Python – Iterators

One of the benefits of having your own blog and not following any schedule for subjects to write about is that you may write for whatever you feel like, whenever you feel like. So, Iterations in Python is the subject of the today’s article.

Iterators are classes, which generate some sequence of values. These are the classes which we may see in the for each loops – for element in object

To convert a class into iterator, e.g. to make sure that we may loop through its elements, we need only two dunder methods – __iter__(self) and __next__(self) . And that’s it – your class is iterator and its objects could be looped over! A bit about each method here:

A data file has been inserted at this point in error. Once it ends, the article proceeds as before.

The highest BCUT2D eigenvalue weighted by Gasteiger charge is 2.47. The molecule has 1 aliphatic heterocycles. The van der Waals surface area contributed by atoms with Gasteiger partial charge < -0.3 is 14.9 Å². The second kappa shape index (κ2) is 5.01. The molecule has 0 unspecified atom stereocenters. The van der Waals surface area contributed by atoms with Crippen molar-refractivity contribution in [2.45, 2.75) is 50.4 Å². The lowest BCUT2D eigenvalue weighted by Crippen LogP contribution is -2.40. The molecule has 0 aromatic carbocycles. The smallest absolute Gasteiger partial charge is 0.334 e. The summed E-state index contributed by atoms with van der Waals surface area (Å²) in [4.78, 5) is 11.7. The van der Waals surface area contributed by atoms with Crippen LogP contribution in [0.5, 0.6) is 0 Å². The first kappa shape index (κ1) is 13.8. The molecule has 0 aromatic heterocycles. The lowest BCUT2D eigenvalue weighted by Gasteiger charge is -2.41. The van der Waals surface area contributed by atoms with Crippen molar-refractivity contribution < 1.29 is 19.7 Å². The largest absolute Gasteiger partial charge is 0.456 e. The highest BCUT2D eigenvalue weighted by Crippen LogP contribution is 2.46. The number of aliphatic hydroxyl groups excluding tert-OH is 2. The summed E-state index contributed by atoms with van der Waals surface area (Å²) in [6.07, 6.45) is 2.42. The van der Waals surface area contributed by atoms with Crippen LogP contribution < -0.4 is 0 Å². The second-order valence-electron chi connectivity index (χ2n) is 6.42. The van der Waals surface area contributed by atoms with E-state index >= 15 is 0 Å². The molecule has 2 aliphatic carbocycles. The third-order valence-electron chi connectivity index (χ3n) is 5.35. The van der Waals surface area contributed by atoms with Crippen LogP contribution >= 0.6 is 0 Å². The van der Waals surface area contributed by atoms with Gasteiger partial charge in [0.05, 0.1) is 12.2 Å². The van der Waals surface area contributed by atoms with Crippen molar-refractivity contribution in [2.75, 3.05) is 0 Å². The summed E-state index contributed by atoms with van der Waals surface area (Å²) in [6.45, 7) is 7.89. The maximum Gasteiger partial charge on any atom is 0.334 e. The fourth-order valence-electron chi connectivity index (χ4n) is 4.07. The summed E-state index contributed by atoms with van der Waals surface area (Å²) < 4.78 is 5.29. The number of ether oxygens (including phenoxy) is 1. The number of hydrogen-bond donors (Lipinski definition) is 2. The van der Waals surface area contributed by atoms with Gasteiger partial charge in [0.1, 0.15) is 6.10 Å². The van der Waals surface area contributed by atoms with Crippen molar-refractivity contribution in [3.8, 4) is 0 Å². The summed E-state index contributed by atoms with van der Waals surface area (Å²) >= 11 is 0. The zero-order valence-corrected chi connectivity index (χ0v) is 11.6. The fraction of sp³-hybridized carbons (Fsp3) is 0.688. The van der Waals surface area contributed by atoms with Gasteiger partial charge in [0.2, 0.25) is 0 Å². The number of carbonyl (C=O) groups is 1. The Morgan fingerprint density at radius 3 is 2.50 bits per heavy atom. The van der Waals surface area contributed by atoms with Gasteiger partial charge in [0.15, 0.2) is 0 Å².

• __iter__ (self) – this is the method that would return an element of the class. Plus, this is literally the method, that makes the class iterable.
  • __next__(self) – this method is run on each iteration and should give the next element of the sequence. The exception StopIteration is a must when this method is implemented.

Now the example – imagive that you need to implement a class, mirroring the strings that are given to you. E.g. “VitoshAcademy” becomes “ymedacAhsotiVVitoshAcademy” and “1234” becomes “12344321”. Fair enough, but without using the Reverse built-in function, of course.

This is my solution:

And this is how you call the class:

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